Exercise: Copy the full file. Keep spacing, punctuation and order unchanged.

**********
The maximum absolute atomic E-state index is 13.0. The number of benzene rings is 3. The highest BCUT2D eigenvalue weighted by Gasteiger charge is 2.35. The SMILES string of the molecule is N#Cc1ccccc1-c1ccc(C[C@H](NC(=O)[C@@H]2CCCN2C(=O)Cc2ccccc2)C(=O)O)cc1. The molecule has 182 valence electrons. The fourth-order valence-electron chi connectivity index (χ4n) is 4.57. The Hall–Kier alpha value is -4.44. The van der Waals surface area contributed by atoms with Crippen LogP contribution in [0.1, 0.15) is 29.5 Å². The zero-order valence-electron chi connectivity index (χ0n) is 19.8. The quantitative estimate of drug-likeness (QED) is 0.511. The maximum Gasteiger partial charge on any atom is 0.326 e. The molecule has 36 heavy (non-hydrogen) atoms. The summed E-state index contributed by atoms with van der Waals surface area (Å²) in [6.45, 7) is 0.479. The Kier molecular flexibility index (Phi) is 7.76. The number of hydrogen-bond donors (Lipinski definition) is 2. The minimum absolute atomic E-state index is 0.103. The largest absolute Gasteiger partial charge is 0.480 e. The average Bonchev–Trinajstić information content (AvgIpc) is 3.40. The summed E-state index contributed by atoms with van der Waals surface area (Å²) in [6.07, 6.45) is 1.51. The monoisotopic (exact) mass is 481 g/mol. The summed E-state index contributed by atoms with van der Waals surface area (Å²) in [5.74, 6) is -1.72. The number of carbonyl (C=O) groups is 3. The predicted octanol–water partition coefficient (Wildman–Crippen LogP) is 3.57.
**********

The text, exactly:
The maximum absolute atomic E-state index is 13.0. The number of benzene rings is 3. The highest BCUT2D eigenvalue weighted by Gasteiger charge is 2.35. The SMILES string of the molecule is N#Cc1ccccc1-c1ccc(C[C@H](NC(=O)[C@@H]2CCCN2C(=O)Cc2ccccc2)C(=O)O)cc1. The molecule has 182 valence electrons. The fourth-order valence-electron chi connectivity index (χ4n) is 4.57. The Hall–Kier alpha value is -4.44. The van der Waals surface area contributed by atoms with Crippen LogP contribution in [0.1, 0.15) is 29.5 Å². The zero-order valence-electron chi connectivity index (χ0n) is 19.8. The quantitative estimate of drug-likeness (QED) is 0.511. The maximum Gasteiger partial charge on any atom is 0.326 e. The molecule has 36 heavy (non-hydrogen) atoms. The summed E-state index contributed by atoms with van der Waals surface area (Å²) in [6.45, 7) is 0.479. The Kier molecular flexibility index (Phi) is 7.76. The number of hydrogen-bond donors (Lipinski definition) is 2. The minimum absolute atomic E-state index is 0.103. The largest absolute Gasteiger partial charge is 0.480 e. The average Bonchev–Trinajstić information content (AvgIpc) is 3.40. The summed E-state index contributed by atoms with van der Waals surface area (Å²) in [6.07, 6.45) is 1.51. The monoisotopic (exact) mass is 481 g/mol. The summed E-state index contributed by atoms with van der Waals surface area (Å²) in [5.74, 6) is -1.72. The number of carbonyl (C=O) groups is 3. The predicted octanol–water partition coefficient (Wildman–Crippen LogP) is 3.57.